How was the 2020 hurricane season?

Preliminary tropical storm tracks for the 2020 Atlantic hurricane season. (Image credit: NOAA’s National Hurricane Center)

The 2020 Atlantic hurricane season ends today and will go down as the most active hurricane season on record.

A total of 30 named storms, 13 hurricanes, and six major hurricanes have formed throughout the season. Twelve of the named storms made landfall in the contiguous United States, breaking the record of nine set in 1916.

This season also has featured a record 10 tropical cyclones that have undergone rapid intensification, tying it with 1995. This was only the second season — the other was in 2005 — to use the Greek alphabet to name storms.

The Atlantic hurricane season officially starts June 1 and ends Nov. 30, but tropical storms can appear at any time. The 2020 season began with subtropical storm Arthur, which formed on May 16, followed by Bertha on May 27.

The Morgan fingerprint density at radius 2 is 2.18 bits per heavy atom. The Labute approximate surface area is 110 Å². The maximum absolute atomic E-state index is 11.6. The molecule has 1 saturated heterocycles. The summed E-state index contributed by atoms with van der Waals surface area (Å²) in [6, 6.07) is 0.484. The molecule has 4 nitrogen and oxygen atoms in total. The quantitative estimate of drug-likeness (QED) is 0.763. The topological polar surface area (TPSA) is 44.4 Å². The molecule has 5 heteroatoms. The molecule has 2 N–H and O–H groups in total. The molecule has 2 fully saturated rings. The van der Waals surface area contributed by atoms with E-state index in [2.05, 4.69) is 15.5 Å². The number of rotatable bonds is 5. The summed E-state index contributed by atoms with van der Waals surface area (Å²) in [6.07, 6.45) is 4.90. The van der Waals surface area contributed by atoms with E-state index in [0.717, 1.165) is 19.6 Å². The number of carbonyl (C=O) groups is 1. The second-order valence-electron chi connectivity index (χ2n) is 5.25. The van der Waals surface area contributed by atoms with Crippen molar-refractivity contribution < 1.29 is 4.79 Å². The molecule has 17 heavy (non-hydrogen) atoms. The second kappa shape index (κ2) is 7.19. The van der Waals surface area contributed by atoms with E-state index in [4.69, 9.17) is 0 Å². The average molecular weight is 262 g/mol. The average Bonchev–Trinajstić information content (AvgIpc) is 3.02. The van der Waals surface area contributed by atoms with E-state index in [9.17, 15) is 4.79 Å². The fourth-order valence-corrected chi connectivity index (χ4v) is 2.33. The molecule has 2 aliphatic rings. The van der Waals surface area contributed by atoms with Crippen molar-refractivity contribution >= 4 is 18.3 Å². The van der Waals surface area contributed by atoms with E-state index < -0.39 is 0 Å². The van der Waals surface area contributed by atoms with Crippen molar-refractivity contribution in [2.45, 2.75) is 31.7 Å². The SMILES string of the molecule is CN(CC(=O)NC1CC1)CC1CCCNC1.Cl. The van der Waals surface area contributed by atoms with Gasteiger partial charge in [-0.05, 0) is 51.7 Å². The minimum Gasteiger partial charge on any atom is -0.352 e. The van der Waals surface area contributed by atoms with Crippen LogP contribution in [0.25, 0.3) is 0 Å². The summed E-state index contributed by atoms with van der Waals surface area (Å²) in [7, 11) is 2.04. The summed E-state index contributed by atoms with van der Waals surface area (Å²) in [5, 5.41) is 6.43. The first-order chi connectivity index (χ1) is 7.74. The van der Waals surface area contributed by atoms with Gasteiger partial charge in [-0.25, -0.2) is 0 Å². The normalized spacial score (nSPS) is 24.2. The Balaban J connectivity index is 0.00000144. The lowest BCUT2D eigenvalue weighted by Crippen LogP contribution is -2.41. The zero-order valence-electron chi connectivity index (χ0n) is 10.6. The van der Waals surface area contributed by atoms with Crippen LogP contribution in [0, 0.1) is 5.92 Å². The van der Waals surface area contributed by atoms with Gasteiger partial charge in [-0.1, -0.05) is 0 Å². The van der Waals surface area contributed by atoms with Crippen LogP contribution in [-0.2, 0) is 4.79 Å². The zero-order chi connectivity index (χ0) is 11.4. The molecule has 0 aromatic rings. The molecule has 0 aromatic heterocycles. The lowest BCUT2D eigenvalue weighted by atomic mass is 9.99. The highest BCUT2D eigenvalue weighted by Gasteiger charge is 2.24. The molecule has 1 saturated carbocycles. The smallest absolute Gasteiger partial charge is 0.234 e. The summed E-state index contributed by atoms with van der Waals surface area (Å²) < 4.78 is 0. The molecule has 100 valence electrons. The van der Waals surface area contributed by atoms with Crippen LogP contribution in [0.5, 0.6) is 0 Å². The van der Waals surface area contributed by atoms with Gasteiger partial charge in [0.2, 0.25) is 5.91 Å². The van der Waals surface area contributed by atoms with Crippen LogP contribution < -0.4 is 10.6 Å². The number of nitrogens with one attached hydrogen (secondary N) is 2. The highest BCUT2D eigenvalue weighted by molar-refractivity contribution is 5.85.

The 2020 season was the sixth consecutive year in which the hurricane season began before the official start of June 1. Hanna was the season’s first hurricane, which reached hurricane intensity on July 25 and made landfall in southern Texas. The 2020 season included the most active September on record with 10 named storms.

The 2020 season featured one Category 5 hurricane, which is a storm with sustained winds over 156 mph. Named Iota, this was the only the second time in recorded history that a Category 5 hurricane occurred in November, and it is the latest-forming Category 5 hurricane on record. The National Oceanic and Atmospheric Administration did predict an abnormally active hurricane season this year, but not the record-breaking one we experienced. All told, this season caused more than $41 billion in damage and resulted in more than 436 deaths.

Steve Ackerman and Jonathan Martin, professors in the UW-Madison Department of Atmospheric and Oceanic Sciences, are guests on WHA radio (970 AM) at 11:45 a.m. the last Monday of each month.

Category: Meteorology, Severe Weather, Tropical

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